Thursday, September 17, 2009

Market Abuse

(click to enlarge)

Yesterday the Consumer Price Index (CPI) for August 2009 was released. Earlier, the Producer Price Index (PPI) was released.

An index compares present prices with a base period. In the case of CPI and PPI the base period is 1984 – 1984 and that period equals 100. All of the indexes began at 100.

As can be seen from the above graphs, which covers cheese and farm class II milk price, the spread between farm, processor and retailer has grown since January 2008.

The fact that the retail, CPI, has grown so large is an indication of market power.
Notice too, the processor PPI rose in August 2009 after the Secretary of Agriculture increased the “Dairy Product Support” price, effective August 1, 2009, whereas the farm PPI did not rise in August.

Taken together the graphs indicate market failure because there is not an efficient transmission of price signals through all stages.


  1. There was a petition at the farm show yesterday to increase milk prices and farmers stood in line in front of me and refused to sign it because their coop told them they would lose their market if they did. How do you get around that kind of thing?

  2. Threecollie - it's not their market in the first place, this is just wrong headed thinking and most will relize thier folly when presented with simple reason and a little time.
    Now for a few other thoughts; I like some imports; Columbian coffee and Belgium ideas top the list today.
    A few post ago I ranted about a proposed idea by NMPF to have congress authorize a proposal that would steal from each farmer a twenty-five cent per hundred weight "fee" that would be used to administrate a quota system for U.S. dairy farmers. I advocated a milk strike... Steve Barton replied with how, or what method of getting organized?
    I thought about it and here's what I think; We don't need a formal organization; we simply need to pick a couple of days and get the thing started - everyone does a little, tell a few others, hang a sign at the feed mill, or auction barn, the sign can be simple and made by your kids with construction paper and crayons or can be more formal and printed by you on your computer.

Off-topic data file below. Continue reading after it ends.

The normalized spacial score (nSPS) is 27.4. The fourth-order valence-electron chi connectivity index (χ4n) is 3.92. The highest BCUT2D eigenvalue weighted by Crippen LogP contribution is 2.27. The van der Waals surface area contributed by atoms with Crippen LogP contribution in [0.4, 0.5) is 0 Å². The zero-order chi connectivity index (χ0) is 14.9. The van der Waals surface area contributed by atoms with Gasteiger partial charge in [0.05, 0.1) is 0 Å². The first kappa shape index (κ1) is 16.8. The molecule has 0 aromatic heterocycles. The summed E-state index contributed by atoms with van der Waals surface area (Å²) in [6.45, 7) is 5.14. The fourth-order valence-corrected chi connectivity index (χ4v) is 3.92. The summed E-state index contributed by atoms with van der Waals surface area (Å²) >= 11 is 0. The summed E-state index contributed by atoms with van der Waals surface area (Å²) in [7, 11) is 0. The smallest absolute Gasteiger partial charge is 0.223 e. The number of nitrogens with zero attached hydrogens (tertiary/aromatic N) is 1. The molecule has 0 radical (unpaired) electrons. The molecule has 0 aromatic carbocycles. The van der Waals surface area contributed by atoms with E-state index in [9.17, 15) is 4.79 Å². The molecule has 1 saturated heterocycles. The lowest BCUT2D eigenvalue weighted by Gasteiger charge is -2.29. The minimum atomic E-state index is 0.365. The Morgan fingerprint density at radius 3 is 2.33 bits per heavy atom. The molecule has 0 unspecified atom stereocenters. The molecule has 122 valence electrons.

I think we should only advocate a one day dump - two milkings for most of us. I know some of you want to dump more than that (three to five days seems to be common), but I don't think we should deprive school children of milk. A one day dump will divert much more of our milk into fluid milk, and reduce the supply, but shouldn't cause catastrophic shortages of fluid milk for the children of our country.
    For those of you that think this will not be enough - I agree and continue that we could dump milk one day a month for six months, this will take out all of supposed milk surplus we've heard about (even though there is now a milk shortage in the west). Don't worry I think the dairy farmers in the west will still support such a plan as they're getting jerked around more than most of us.
    The retail prices of most dairy products are already high enough to support a fair and equitable price be paid to farmers. As for the "record high" prices paid to dairy farmers in 2007-2008 I agrue these prices still weren't really all that good; adjusted for inflation $20.00 in today's money only buys $3.60 worth of goods in 1970 - nobody was getting $3.60 cwt in 1970, think about it.
    There are many things in this country that need a little fixing, but we (dairy farmers) need to start with the dairy industry.
    Please leave your thoughts and let's "pick a day". Everything starts somewhere, a U.S. milk strike might as well start here.
    Jeff Suehring

  3. Until a whole bunch of DFA members grow some balls and decide they want a "farmer owned and controlled COOP" I have little sympathy.


  4. Who are the coops? DFA LOL, etc. they are the problem, and they are the ones we need to go after. We can't just raise the milk price, we need to have a unified strategy and plan to attack these coops and processors. If any farmers are at the All- American Dairy Show, there is to be a survey there. Please fill it out. This will help present a unified voice for our industry. There is a group that is working to make change happen (and better change than what we are getting in DC now).

    Jared Smith

  5. Jeff--Instead of dumping some milk which might get a few seconds of video of milk going down the drain, how about "dumping" a few semi loads of cull cows on the DC mall?

    As for the COOP's lets get a little radical here too--what we got to lose? Find out the date of the next corporate board meeting in KC, load up and go, and 100,200,500 pissed off farmers enter the boardroom and physically throw the crooked bastards out and take the whole thing over.

    Just some random thoughts from someone getting more pissed by the day.............


  6. I'm with you Rusty a good old-fashioned hostile take over. I ain't scrapped in a few years but I'm worked up enough I could hold my own. I think alot of us are...

  7. I'd hate to watch a days work go down the drain, but I hate even more watching the milk truck pull away after my milk was just stolen. How much longer can we all pray the price will go up enough to cover costs? How many more meetings can we go to? How much more of your equity would you like to give away? They don't hear us. If there is truely too much milk then it won't work. I say lets find out. I say STRIKE. As Pete Hardin says, early in the week, early in the month. How about October 5, 2009 National Dairy Farmer Strike Day.